Every geologist needs a field hat to protect them from scorching sun and drenching rain, but a really lucky geologist will have a trusty dog. Meet the adventurous dogs who trekked across north Alaska, and the geologists who explored with them.
If humans want to limit global warming, we’ll need to drastically reduce our carbon pollution. We might need to do so even faster than our models suggest, because as scientists are now discovering, there’s an additional factor working against us: fire.
Today, U.S. Secretary of the Interior Sally Jewell announced that in answer to a request made 40 years ago by Alaska’s then-governor Jay Hammond, the name of the highest mountain in North America has now officially been changed back to the Native Alaskan term, Denali, meaning “high one” or “great one.” The change…
Glaciers around the world are in retreat, but not Alaska’s Hubbard Glacier. It’s steadily advancing into Disenchantment Bay, threatening to block the entrance to Russell Fjord and disrupt life in the nearby town of Yakutat.
The US Fish and Wildlife Service is considering adding the yellow cedar (Callitropsis nootkatensi) to its list of threatened or endangered species, at the urging of environmental groups. The reason for the iconic Alaska tree's population decline: climate change.
Behold "Fighter," crafted by a team of ice-carving artists (Japan's Junichi Nakamura and Shinichi Sawamura, and the U.S.'s Chan Kitburi and Dean Murray). It took first prize in the multi-block division and a Governor's Award (voted on by event volunteers) at the 2015 World Ice Art Competition.
Scientists have verified that the rate of freshwater being released into the Gulf of Alaska is approximately 1.5 times the amount being dumped by the Mississippi River into the Gulf of Mexico each year. Disturbingly, half of this water is coming from the melting of glaciers and snow.
The town of Whittier, Alaska, has roughly 200 residents, and nearly all of them live in a single building, a 14-story former Army barracks on the edge of town. It's a fascinating alternative to the village of tiny houses we might expect in a picturesque northern town.
An unidentified object spotted on the side of a road in Mendenhall Valley, Alaska was reported to police as a suspicious device earlier this week. Things escalated pretty quickly from there.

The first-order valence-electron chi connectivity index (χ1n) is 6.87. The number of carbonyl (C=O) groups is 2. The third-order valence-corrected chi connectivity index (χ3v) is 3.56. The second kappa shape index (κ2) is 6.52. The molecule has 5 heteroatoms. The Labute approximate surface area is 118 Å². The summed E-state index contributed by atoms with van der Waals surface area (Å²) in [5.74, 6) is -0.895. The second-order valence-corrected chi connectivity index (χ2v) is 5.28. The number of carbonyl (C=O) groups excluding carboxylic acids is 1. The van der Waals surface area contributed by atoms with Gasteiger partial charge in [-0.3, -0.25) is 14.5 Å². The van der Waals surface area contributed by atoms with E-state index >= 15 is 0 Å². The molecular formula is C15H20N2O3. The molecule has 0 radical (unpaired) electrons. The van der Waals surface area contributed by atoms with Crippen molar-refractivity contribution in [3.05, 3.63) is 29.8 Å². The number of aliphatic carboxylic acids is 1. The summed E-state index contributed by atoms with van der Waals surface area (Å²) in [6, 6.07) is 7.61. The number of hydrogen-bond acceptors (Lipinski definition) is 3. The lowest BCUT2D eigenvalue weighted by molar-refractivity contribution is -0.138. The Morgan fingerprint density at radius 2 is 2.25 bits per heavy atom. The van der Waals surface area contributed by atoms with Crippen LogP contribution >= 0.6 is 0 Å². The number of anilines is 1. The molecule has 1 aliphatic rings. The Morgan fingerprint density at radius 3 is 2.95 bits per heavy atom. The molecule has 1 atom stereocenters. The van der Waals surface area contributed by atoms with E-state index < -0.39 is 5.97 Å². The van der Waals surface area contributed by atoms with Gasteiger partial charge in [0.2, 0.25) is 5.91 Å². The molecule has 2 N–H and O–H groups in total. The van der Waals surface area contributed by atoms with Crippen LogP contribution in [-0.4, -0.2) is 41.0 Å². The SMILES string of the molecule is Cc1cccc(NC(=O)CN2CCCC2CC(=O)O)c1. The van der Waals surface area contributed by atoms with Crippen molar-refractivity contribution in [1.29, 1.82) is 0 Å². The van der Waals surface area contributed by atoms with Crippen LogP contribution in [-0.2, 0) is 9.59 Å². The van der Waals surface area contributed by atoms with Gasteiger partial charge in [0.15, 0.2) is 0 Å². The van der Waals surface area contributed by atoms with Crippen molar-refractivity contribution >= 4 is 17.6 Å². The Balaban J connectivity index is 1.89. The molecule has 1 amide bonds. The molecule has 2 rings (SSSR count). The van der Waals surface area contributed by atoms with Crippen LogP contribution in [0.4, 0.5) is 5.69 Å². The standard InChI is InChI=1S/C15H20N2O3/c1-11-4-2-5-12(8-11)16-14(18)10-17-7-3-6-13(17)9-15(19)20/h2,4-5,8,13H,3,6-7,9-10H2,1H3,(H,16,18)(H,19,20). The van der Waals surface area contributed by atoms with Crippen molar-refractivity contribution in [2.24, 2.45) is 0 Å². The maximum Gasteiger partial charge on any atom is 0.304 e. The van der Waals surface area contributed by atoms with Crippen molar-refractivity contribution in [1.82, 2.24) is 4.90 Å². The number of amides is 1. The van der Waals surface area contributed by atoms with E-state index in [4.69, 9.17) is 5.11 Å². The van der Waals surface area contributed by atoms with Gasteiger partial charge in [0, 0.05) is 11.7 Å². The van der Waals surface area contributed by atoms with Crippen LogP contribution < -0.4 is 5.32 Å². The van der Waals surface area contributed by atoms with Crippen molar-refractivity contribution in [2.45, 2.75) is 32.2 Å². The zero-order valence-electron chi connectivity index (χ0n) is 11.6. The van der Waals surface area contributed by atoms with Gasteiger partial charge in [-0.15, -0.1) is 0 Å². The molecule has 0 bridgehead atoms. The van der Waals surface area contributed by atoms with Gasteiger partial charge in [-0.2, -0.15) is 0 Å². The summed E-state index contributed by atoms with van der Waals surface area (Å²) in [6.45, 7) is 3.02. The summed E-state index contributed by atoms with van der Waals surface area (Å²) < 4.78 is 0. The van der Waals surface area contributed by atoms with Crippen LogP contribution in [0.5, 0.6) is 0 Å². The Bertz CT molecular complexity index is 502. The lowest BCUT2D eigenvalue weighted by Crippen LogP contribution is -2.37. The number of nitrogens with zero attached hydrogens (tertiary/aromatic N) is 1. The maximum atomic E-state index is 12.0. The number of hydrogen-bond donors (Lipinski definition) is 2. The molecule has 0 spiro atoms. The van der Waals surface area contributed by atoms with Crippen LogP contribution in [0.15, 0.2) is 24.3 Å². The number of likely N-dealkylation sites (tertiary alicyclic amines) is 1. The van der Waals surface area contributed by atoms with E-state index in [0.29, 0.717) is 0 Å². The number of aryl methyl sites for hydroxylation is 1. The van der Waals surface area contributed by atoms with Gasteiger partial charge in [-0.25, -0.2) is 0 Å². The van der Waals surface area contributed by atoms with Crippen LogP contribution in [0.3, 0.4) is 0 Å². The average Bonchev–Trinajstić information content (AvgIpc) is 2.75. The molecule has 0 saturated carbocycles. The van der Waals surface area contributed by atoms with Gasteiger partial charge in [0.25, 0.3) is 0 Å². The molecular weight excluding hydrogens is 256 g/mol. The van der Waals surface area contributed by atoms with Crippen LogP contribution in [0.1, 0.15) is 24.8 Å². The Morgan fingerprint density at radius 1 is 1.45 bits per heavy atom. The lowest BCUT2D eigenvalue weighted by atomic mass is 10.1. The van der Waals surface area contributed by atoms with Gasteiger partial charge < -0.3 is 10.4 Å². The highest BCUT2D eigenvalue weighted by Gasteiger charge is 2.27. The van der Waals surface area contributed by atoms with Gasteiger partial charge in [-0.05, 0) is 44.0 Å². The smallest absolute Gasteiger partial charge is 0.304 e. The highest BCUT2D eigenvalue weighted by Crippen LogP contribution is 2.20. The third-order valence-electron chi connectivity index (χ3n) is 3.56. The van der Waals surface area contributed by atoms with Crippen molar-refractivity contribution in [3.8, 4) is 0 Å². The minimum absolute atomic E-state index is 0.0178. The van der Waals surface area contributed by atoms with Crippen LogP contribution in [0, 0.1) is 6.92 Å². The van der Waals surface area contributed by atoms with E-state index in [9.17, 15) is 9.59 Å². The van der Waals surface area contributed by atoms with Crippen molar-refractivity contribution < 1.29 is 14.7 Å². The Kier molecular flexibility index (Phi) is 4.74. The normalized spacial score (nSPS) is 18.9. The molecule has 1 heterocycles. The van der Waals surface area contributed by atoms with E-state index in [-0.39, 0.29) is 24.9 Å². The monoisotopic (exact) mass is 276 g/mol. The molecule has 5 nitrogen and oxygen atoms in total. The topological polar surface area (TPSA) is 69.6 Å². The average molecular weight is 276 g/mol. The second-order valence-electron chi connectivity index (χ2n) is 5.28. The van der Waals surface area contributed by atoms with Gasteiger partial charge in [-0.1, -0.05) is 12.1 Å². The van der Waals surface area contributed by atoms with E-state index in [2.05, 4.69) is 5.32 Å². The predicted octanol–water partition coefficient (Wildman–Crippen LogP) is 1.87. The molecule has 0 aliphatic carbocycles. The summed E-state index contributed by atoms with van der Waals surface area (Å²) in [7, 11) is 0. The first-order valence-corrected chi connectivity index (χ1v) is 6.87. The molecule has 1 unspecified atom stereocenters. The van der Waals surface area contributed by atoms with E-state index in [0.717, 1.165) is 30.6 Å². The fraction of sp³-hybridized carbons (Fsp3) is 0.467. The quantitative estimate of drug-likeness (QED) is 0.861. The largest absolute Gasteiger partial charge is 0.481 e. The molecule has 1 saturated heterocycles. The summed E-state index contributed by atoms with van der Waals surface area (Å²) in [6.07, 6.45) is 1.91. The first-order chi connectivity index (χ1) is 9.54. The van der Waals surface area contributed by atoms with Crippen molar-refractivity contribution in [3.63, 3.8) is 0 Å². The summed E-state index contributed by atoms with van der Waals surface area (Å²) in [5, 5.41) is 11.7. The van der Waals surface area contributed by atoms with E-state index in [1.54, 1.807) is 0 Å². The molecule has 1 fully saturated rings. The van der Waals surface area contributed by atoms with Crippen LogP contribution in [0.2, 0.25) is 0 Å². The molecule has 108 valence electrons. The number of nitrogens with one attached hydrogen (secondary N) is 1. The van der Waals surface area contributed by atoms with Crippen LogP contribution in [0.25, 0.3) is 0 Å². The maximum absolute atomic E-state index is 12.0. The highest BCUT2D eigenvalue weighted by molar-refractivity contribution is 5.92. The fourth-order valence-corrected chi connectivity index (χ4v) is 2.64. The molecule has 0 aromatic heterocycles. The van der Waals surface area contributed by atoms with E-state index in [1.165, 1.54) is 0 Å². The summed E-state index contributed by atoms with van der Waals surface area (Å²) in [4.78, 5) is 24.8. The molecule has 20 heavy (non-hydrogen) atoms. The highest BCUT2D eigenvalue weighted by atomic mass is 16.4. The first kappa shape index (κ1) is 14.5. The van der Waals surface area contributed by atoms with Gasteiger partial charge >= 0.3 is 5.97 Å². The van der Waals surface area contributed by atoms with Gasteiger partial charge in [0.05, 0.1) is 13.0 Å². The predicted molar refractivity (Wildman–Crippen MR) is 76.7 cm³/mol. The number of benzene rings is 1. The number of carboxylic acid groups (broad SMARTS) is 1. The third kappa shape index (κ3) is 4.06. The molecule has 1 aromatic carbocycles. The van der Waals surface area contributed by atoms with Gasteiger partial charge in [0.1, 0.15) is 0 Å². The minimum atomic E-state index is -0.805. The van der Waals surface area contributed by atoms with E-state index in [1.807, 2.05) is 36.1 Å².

A 180-pound black bear crashed through an Alaska couple's skylight while they were getting ready to celebrate their child's birthday. The unexpected visitor proceeded to feast on the cupcakes after the panicked parents fled the room.
Alaska was hit by a major earthquake today, and it was totally harmless. The magnitude 7.9 subduction-zone earthquake let off a build-up of tectonic stress in the most harmless way possible, proving that with disasters, location really is everything.
The Funny River Fire in Alaska fails to make me giggle. A dry spring and beetle-killed trees created easy kindling for the blaze, which spread to over 192,000 acres since May 19th. With 760 people on the fire lines, it's finally getting under control.
When a dead whale washes ashore, it's a meaty bounty for whatever carnivores happen to find it. Researchers were surprised to find brown bears and wolves, two predators that don't usually get along, sharing a whale carcass for more than four months. And they have the photos to prove it.
Many northern animals hibernate to escape the harsh winter conditions. But a new study shows that one animal in particular does it longer than the others — staying completely frozen for more than half a year at a time.
The Iditarod, a 900-mile sled dog race across Alaska, goes on no matter what the weather, which can range from whiteout blizzards to hazardously frosty temps. But what happens when the racers show up and the snows don't? This year, we found out.
The Iditarod Trail Sled Dog Race is a 1,000-mile trek through Alaska from Anchorage to Nome. Warm weather this year meant bare trails and trucked-in snow, while intense winds scrambled the best-laid plans of musher and dog.
Meet Nanuqsaurus hoglundi. Based on its 25-inch-long skull, its body was probably half the length of a Tyrannosaurus Rex's, but this petit tyrannosaurid was an apex predator of the Arctic.
This remarkable sequence of images was photographed last month by photographer LeRoy Zimmerman. The images were captured last month over the (surprisingly long) course of thirty minutes, and depict roughly 500 kilometers of aurora unfurling across a 150-degree vertical stretch of subarctic firmament. Sez Zimmerman: "I…